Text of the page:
I’m at First Things today!

Remember the post last week on careers and hookup culture where I eschewed punny titles in favor of non-verbal rage?  Well, I've expanded on some of those ideas and picked up a few new digressions in an essay for First Things's On the Square feature.  My essay is titled "The Sad Secular Monks" and here's a teaser quote: After graduation from college, young adults lose their deadlines. We stop making transitions as a cohort, and are expected to figure out when new stages of life begin on our ow … [Read more...]

“Careful the wish you make, wishes come true. Not free”

Yesterday, in my review of inSignificant, I started teasing the next thread of the Sondheim Symposium. For Bobby to progress, he needs to make himself vulnerable and unsafe.  We think of him transitioning into the role of servant, as Christ does.  A future Bobby, we hope, won’t still be able to be described as “Exclusive you! Elusive you!  Will any person ever get the juice of you?” as he is in “You Could Drive a Person Crazy.”If Company ends with a choice to give oneself (albeit it to an as … [Read more...]

Weakness as Strength

   I received a free copy of inSignificant: Why You Matter in the Surprising Way God Is Changing the World to review as part of the Patheos Book Club, but was not subject to any limitations on my post.I tend to read and review apologetic works (or totally off-topic ones) that may be of interest to anyone in my weird audience.  So, fair warning, inSignificant is written for Christians, and is probably not of interest to the non-Christian readers of the blog.  It's also much cheerier … [Read more...]

What do natural lawyers chase instead of ambulances?

Look what I found by googling "Newton vs Leibniz"! (totally becomes relevant farther down the post)

Buried in the (correct) thread for discussing meta-questions about that gargantuan thread on natural law, Joshua Zelinsky of Religion, Sets, and Politics raised a meta-question about whether he should find natural law plausible enough to raise to the level where he cares about investigating the hypothesis.  He wrote: The following is not a critique of natural law but rather a meta-level heuristic concern about it. It seems pretty clear that once one buys into a general Catholic (or a high … [Read more...]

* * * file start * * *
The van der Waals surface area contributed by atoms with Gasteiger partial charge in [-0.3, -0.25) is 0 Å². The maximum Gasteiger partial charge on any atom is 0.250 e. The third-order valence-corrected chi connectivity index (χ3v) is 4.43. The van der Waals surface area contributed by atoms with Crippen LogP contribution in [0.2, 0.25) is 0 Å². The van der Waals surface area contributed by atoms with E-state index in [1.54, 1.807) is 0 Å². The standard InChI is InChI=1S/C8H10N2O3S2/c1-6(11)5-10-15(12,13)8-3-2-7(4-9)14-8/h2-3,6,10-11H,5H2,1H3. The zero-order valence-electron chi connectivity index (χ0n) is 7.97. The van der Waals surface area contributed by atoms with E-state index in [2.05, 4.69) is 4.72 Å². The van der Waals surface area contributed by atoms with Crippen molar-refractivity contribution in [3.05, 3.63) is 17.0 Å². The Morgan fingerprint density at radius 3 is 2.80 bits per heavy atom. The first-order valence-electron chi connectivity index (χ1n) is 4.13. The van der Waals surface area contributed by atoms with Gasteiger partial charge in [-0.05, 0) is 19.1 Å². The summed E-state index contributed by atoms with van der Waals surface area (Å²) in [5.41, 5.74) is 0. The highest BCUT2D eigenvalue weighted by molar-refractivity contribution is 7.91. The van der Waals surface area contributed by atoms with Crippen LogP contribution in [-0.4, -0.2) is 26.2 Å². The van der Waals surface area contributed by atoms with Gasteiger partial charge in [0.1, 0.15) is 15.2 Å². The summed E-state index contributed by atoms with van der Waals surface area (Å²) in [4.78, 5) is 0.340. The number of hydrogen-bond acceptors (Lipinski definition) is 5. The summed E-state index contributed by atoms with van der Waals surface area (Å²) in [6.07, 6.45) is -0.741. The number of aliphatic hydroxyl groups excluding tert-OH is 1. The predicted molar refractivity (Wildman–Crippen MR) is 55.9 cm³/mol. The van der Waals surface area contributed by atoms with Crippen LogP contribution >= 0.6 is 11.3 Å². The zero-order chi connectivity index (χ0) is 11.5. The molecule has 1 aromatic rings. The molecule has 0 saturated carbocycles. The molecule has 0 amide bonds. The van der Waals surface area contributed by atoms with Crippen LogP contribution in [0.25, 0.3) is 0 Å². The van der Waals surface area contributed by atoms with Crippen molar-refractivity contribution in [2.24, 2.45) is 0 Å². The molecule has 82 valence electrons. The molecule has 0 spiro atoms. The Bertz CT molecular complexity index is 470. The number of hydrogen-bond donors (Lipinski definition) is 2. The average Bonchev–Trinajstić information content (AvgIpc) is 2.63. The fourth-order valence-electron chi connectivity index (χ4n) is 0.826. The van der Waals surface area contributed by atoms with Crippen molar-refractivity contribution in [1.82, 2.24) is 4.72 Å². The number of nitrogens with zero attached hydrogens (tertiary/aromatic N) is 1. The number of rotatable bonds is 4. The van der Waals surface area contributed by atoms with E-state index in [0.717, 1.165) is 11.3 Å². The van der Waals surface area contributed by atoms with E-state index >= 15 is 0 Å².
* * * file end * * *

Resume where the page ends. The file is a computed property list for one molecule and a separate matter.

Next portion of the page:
Aaaahhh! Aaaaahhhhh! AAAAAaaaaahhhhhhHHHH!

That's my knee jerk reaction to Hanna Rosin's new piece for the Atlantic on whether women are well served by hookup culture. I'll get a little more cogent after the blockquote: But this analysis downplays the unbelievable gains women have lately made, and, more important, it forgets how much those gains depend on sexual liberation. Single young women in their sexual prime—that is, their 20s and early 30s, the same age as the women at the business-­school party—are for the first time in history m … [Read more...]

7 Quick Takes (8/24/12)

--- 1 --- No theme this week, just a number of excellent links I've not gotten around to posting when I was striving for coherency.  If you've ever gotten lost in early Church history or if you just love awesome things, you should read this story from Swarthmore about students who invented a sect to trick their history professor (and then he turned the tables!).   Here's a teaser: Our plot thickened: We introduced a Sherkite scholar—E.R. Englehardt, actually a classmate’s uncle in California. W … [Read more...]

Here there be Dragons [Reply to JT]


 So, JT asked: 3. You undoubtedly have a logical proof of some sort for a moral lawgiver. What is it? No, I definitely don't have a modus tollens, modus ponens style justification for my new position. I didn't have one for my old position, and I doubt JT's got one for his metaphysics.  As the name suggests, metaphysics are hard to test.So I end up approaching the problem from both sides.  I look for things I'm really confident in or that I'm willing to presuppose (e.g. other minds … [Read more...]